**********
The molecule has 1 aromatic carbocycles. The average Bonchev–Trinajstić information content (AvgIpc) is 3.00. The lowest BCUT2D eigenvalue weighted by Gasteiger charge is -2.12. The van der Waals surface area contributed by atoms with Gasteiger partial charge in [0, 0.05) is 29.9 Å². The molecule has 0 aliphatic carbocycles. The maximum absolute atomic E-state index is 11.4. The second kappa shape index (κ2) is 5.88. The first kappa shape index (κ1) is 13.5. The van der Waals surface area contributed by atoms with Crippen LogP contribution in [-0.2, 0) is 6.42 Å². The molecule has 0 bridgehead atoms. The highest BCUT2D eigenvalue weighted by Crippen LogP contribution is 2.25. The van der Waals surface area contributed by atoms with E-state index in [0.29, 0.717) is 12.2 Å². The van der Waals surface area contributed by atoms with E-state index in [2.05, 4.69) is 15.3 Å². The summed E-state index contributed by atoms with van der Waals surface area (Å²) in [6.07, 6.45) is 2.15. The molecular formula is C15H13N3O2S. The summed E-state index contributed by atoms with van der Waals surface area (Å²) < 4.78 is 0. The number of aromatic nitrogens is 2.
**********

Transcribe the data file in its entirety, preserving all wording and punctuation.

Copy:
The molecule has 1 aromatic carbocycles. The average Bonchev–Trinajstić information content (AvgIpc) is 3.00. The lowest BCUT2D eigenvalue weighted by Gasteiger charge is -2.12. The van der Waals surface area contributed by atoms with Gasteiger partial charge in [0, 0.05) is 29.9 Å². The molecule has 0 aliphatic carbocycles. The maximum absolute atomic E-state index is 11.4. The second kappa shape index (κ2) is 5.88. The first kappa shape index (κ1) is 13.5. The van der Waals surface area contributed by atoms with Crippen LogP contribution in [-0.2, 0) is 6.42 Å². The molecule has 0 bridgehead atoms. The highest BCUT2D eigenvalue weighted by Crippen LogP contribution is 2.25. The van der Waals surface area contributed by atoms with E-state index in [0.29, 0.717) is 12.2 Å². The van der Waals surface area contributed by atoms with E-state index in [2.05, 4.69) is 15.3 Å². The summed E-state index contributed by atoms with van der Waals surface area (Å²) in [6.07, 6.45) is 2.15. The molecular formula is C15H13N3O2S. The summed E-state index contributed by atoms with van der Waals surface area (Å²) < 4.78 is 0. The number of aromatic nitrogens is 2.